Following the tragic death of her husband, Ilene Connors struggles to maintain her current financial situation and to keep her delinquent teenage son, Jackson, under control. At the end of her rope, she agrees with her father’s plan to take Jackson to his remote cabin in the woods in order to teach him some tough life lessons. Resistant and frustrated, Jackson suddenly finds himself liking the structured atmosphere. However, he forced to face what he truly believe in when his grandfather’s medical problems leave Jackson having to man up and make some tough decisions.
Production Quality (0 points)
Unfortunately, we have really nothing positive to say about this film. We tried to find something, and we sort of did, but it does not pertain to production. The camera work is very cheap, showcasing poor angles and a general camcorder feel. The video quality is grainy and the sound quality is spotty, especially in the outdoor scenes. The sets and locations are extremely limited. The props are cheesy and the editing looks like it was done on a cheap computer program. There is really nothing good to say here.
Plot and Storyline Quality (.5 point)
Now for the movie’s only positive factor: it clearly presents the gospel message to anyone who happened to be forced to watch the remainder of the film. That’s all we could find. The plot is extremely simplistic and very linear. If this was meant to be a simple gospel presentation, then the characters should have been fleshed out and it should have been marketed that way, not as a direct to DVD movie. The dialogue is pretty good when it comes to sharing the gospel, but otherwise, it’s high school grade. The few characters that are in the plot are stereotypical. Events that take place in the plot are not even believable, such as the survival and outdoors parts. The grandfather has an undisclosed heart condition that is magically healed every time he pops a pill. Otherwise, the one hour run time is filled with useless filler, like cleaning out a barn and talking on the phone. But nothing, absolutely nothing, can top the end of the film. It is painfully obvious that either someone made a huge editing blunder or the money simply ran out, since the movie cuts off in the middle of someone’s dialogue. You have to see it for yourself to believe it.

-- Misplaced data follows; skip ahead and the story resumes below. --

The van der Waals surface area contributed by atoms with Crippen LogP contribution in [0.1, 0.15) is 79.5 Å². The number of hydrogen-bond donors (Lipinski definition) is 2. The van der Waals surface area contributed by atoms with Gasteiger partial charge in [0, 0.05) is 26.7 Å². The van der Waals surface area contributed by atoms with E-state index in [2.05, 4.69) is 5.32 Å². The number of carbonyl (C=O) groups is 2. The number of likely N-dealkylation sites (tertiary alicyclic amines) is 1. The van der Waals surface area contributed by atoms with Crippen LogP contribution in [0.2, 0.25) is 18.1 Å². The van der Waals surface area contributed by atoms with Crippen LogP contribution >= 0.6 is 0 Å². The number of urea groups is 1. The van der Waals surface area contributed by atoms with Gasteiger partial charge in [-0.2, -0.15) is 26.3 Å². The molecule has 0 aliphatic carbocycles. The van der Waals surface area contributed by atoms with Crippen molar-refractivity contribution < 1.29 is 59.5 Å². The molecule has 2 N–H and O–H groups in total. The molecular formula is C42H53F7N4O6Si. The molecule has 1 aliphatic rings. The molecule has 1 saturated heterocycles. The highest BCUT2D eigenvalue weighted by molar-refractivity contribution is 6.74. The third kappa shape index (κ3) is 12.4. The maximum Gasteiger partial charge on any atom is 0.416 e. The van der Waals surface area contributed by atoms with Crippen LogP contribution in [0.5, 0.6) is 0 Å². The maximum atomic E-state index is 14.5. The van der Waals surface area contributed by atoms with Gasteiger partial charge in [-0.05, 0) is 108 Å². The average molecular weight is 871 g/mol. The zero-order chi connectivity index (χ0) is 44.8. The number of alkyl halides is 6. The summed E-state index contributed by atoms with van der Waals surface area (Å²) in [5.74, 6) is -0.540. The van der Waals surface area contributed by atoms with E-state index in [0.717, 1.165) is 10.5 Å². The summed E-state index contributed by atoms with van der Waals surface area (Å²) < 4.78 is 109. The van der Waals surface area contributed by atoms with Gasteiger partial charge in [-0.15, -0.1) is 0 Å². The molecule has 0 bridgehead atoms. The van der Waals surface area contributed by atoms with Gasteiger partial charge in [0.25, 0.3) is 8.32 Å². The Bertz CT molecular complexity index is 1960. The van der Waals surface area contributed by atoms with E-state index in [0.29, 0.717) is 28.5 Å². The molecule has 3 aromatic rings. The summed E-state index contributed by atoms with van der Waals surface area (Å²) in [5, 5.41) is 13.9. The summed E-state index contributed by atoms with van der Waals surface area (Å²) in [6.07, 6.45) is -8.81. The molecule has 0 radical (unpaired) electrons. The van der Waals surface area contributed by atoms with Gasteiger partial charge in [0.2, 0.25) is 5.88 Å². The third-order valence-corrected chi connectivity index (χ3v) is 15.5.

Acting Quality (0 points)
Mike Rosenbaum is obviously older than the Jackson character he plays, which adds a whole new element to this movie. While it is noble of Natalie Grant to attempt to act while pregnant in real life, it doesn’t really work. Overall, the cast is not coached at all. So many times, we see actors and actresses thrown out on the set with no help, and Decision is one of those instances.
Every day we ask ourselves why movies like this are made. The clear gospel message should have been lifted from this movie idea and inserted into another more worthwhile plot that someone can actually appreciate. After watching Decision, you get the feeling that Christian movies have reached new lows. Christian film-makers are not meant to simply churn out cheap productions for the sake of making them. We strongly believe that God expects Christians to try their best in every area of life—including creating movies. Decision does not meet these standards.
Final Rating: .5 out of 10 points